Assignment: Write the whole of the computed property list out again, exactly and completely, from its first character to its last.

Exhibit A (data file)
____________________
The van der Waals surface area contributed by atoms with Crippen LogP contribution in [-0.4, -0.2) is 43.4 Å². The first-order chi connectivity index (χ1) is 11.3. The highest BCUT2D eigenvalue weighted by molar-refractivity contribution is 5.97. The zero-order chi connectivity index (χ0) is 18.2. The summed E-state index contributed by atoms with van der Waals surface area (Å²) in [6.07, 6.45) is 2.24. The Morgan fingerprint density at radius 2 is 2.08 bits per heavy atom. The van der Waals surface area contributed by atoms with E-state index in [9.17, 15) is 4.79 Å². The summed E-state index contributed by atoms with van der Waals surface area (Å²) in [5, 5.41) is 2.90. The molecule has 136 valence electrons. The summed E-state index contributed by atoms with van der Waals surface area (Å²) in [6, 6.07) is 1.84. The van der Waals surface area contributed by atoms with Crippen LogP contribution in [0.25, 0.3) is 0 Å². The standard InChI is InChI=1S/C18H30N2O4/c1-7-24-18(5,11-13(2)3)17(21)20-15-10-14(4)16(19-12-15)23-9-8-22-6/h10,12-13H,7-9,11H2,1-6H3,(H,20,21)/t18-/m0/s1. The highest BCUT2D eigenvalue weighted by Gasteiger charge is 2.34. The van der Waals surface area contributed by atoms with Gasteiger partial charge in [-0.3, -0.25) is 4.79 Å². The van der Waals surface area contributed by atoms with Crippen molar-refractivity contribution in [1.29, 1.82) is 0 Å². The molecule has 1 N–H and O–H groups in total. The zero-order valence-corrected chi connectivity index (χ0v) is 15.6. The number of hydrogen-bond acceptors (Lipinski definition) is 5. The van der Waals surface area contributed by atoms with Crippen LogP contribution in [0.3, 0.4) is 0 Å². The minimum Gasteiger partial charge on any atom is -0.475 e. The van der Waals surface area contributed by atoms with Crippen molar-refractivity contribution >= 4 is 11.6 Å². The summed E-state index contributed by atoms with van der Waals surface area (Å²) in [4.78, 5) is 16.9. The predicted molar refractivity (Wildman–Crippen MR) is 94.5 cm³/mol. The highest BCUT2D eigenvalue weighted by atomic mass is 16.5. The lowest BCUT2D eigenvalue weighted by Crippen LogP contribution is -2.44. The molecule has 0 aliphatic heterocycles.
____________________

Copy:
The van der Waals surface area contributed by atoms with Crippen LogP contribution in [-0.4, -0.2) is 43.4 Å². The first-order chi connectivity index (χ1) is 11.3. The highest BCUT2D eigenvalue weighted by molar-refractivity contribution is 5.97. The zero-order chi connectivity index (χ0) is 18.2. The summed E-state index contributed by atoms with van der Waals surface area (Å²) in [6.07, 6.45) is 2.24. The Morgan fingerprint density at radius 2 is 2.08 bits per heavy atom. The van der Waals surface area contributed by atoms with E-state index in [9.17, 15) is 4.79 Å². The summed E-state index contributed by atoms with van der Waals surface area (Å²) in [5, 5.41) is 2.90. The molecule has 136 valence electrons. The summed E-state index contributed by atoms with van der Waals surface area (Å²) in [6, 6.07) is 1.84. The van der Waals surface area contributed by atoms with Crippen LogP contribution in [0.25, 0.3) is 0 Å². The standard InChI is InChI=1S/C18H30N2O4/c1-7-24-18(5,11-13(2)3)17(21)20-15-10-14(4)16(19-12-15)23-9-8-22-6/h10,12-13H,7-9,11H2,1-6H3,(H,20,21)/t18-/m0/s1. The highest BCUT2D eigenvalue weighted by Gasteiger charge is 2.34. The van der Waals surface area contributed by atoms with Gasteiger partial charge in [-0.3, -0.25) is 4.79 Å². The van der Waals surface area contributed by atoms with Crippen molar-refractivity contribution in [1.29, 1.82) is 0 Å². The molecule has 1 N–H and O–H groups in total. The zero-order valence-corrected chi connectivity index (χ0v) is 15.6. The number of hydrogen-bond acceptors (Lipinski definition) is 5. The van der Waals surface area contributed by atoms with Crippen LogP contribution in [0.3, 0.4) is 0 Å². The minimum Gasteiger partial charge on any atom is -0.475 e. The van der Waals surface area contributed by atoms with Crippen molar-refractivity contribution >= 4 is 11.6 Å². The summed E-state index contributed by atoms with van der Waals surface area (Å²) in [4.78, 5) is 16.9. The predicted molar refractivity (Wildman–Crippen MR) is 94.5 cm³/mol. The highest BCUT2D eigenvalue weighted by atomic mass is 16.5. The lowest BCUT2D eigenvalue weighted by Crippen LogP contribution is -2.44. The molecule has 0 aliphatic heterocycles.